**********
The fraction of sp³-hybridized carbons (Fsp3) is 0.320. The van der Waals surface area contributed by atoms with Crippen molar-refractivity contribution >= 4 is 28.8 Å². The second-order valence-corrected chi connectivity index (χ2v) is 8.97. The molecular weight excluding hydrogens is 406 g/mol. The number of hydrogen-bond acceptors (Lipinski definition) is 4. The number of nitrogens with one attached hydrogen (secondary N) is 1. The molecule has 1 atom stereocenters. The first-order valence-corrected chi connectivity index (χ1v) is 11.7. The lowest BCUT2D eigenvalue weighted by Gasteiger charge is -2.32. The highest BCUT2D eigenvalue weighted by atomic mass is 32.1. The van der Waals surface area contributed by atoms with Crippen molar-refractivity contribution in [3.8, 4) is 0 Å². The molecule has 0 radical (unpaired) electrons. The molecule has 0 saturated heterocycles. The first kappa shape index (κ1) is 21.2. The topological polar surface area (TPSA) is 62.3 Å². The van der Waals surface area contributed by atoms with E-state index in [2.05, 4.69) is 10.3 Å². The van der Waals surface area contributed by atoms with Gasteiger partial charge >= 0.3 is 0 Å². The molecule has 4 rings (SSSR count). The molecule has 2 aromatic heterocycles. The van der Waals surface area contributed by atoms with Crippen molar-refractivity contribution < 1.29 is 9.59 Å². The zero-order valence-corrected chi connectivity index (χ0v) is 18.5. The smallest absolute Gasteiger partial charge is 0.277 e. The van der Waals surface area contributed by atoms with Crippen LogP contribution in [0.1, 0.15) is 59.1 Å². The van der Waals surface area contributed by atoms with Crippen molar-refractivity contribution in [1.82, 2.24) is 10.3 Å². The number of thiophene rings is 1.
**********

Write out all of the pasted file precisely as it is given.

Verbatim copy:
The fraction of sp³-hybridized carbons (Fsp3) is 0.320. The van der Waals surface area contributed by atoms with Crippen molar-refractivity contribution >= 4 is 28.8 Å². The second-order valence-corrected chi connectivity index (χ2v) is 8.97. The molecular weight excluding hydrogens is 406 g/mol. The number of hydrogen-bond acceptors (Lipinski definition) is 4. The number of nitrogens with one attached hydrogen (secondary N) is 1. The molecule has 1 atom stereocenters. The first-order valence-corrected chi connectivity index (χ1v) is 11.7. The lowest BCUT2D eigenvalue weighted by Gasteiger charge is -2.32. The highest BCUT2D eigenvalue weighted by atomic mass is 32.1. The van der Waals surface area contributed by atoms with Crippen molar-refractivity contribution in [3.8, 4) is 0 Å². The molecule has 0 radical (unpaired) electrons. The molecule has 0 saturated heterocycles. The first kappa shape index (κ1) is 21.2. The topological polar surface area (TPSA) is 62.3 Å². The van der Waals surface area contributed by atoms with E-state index in [2.05, 4.69) is 10.3 Å². The van der Waals surface area contributed by atoms with Gasteiger partial charge >= 0.3 is 0 Å². The molecule has 4 rings (SSSR count). The molecule has 2 aromatic heterocycles. The van der Waals surface area contributed by atoms with Crippen molar-refractivity contribution < 1.29 is 9.59 Å². The zero-order valence-corrected chi connectivity index (χ0v) is 18.5. The smallest absolute Gasteiger partial charge is 0.277 e. The van der Waals surface area contributed by atoms with Crippen LogP contribution in [0.1, 0.15) is 59.1 Å². The van der Waals surface area contributed by atoms with Crippen molar-refractivity contribution in [1.82, 2.24) is 10.3 Å². The number of thiophene rings is 1.